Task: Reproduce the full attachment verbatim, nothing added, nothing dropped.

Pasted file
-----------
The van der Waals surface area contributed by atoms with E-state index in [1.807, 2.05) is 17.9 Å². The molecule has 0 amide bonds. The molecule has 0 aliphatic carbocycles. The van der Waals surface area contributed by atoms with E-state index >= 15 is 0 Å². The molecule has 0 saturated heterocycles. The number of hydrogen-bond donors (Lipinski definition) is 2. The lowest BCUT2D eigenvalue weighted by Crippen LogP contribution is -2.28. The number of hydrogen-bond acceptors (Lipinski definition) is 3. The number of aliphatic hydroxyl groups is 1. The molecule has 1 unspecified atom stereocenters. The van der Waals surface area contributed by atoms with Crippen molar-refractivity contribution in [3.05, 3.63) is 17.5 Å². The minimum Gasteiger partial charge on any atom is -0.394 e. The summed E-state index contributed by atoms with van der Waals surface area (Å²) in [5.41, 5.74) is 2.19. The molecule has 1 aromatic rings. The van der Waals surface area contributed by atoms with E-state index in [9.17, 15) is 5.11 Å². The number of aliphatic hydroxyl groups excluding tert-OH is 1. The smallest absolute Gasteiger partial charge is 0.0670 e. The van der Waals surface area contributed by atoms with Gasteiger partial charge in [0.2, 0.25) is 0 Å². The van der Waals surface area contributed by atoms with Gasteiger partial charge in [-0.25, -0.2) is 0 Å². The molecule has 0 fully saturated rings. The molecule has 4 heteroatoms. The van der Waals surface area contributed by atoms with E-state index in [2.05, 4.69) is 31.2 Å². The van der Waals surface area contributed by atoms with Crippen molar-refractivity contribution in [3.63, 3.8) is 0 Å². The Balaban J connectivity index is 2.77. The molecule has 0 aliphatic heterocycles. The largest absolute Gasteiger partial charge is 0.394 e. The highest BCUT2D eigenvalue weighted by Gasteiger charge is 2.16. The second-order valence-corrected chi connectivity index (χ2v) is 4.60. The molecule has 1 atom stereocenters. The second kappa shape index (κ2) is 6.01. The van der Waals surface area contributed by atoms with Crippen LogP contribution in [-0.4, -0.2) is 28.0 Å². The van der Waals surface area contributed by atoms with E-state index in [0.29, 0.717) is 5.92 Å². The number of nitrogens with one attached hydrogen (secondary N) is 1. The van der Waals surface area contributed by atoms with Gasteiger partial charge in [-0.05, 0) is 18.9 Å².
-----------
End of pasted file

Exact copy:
The van der Waals surface area contributed by atoms with E-state index in [1.807, 2.05) is 17.9 Å². The molecule has 0 amide bonds. The molecule has 0 aliphatic carbocycles. The van der Waals surface area contributed by atoms with E-state index >= 15 is 0 Å². The molecule has 0 saturated heterocycles. The number of hydrogen-bond donors (Lipinski definition) is 2. The lowest BCUT2D eigenvalue weighted by Crippen LogP contribution is -2.28. The number of hydrogen-bond acceptors (Lipinski definition) is 3. The number of aliphatic hydroxyl groups is 1. The molecule has 1 unspecified atom stereocenters. The van der Waals surface area contributed by atoms with Crippen molar-refractivity contribution in [3.05, 3.63) is 17.5 Å². The minimum Gasteiger partial charge on any atom is -0.394 e. The summed E-state index contributed by atoms with van der Waals surface area (Å²) in [5.41, 5.74) is 2.19. The molecule has 1 aromatic rings. The van der Waals surface area contributed by atoms with E-state index in [9.17, 15) is 5.11 Å². The number of aliphatic hydroxyl groups excluding tert-OH is 1. The smallest absolute Gasteiger partial charge is 0.0670 e. The van der Waals surface area contributed by atoms with Gasteiger partial charge in [0.2, 0.25) is 0 Å². The van der Waals surface area contributed by atoms with Gasteiger partial charge in [-0.25, -0.2) is 0 Å². The molecule has 0 fully saturated rings. The molecule has 4 heteroatoms. The van der Waals surface area contributed by atoms with E-state index in [2.05, 4.69) is 31.2 Å². The van der Waals surface area contributed by atoms with Crippen molar-refractivity contribution in [3.63, 3.8) is 0 Å². The Balaban J connectivity index is 2.77. The molecule has 0 aliphatic heterocycles. The largest absolute Gasteiger partial charge is 0.394 e. The highest BCUT2D eigenvalue weighted by Gasteiger charge is 2.16. The second-order valence-corrected chi connectivity index (χ2v) is 4.60. The molecule has 1 atom stereocenters. The second kappa shape index (κ2) is 6.01. The van der Waals surface area contributed by atoms with Crippen LogP contribution in [-0.4, -0.2) is 28.0 Å². The van der Waals surface area contributed by atoms with E-state index in [0.29, 0.717) is 5.92 Å². The number of nitrogens with one attached hydrogen (secondary N) is 1. The van der Waals surface area contributed by atoms with Gasteiger partial charge in [-0.05, 0) is 18.9 Å².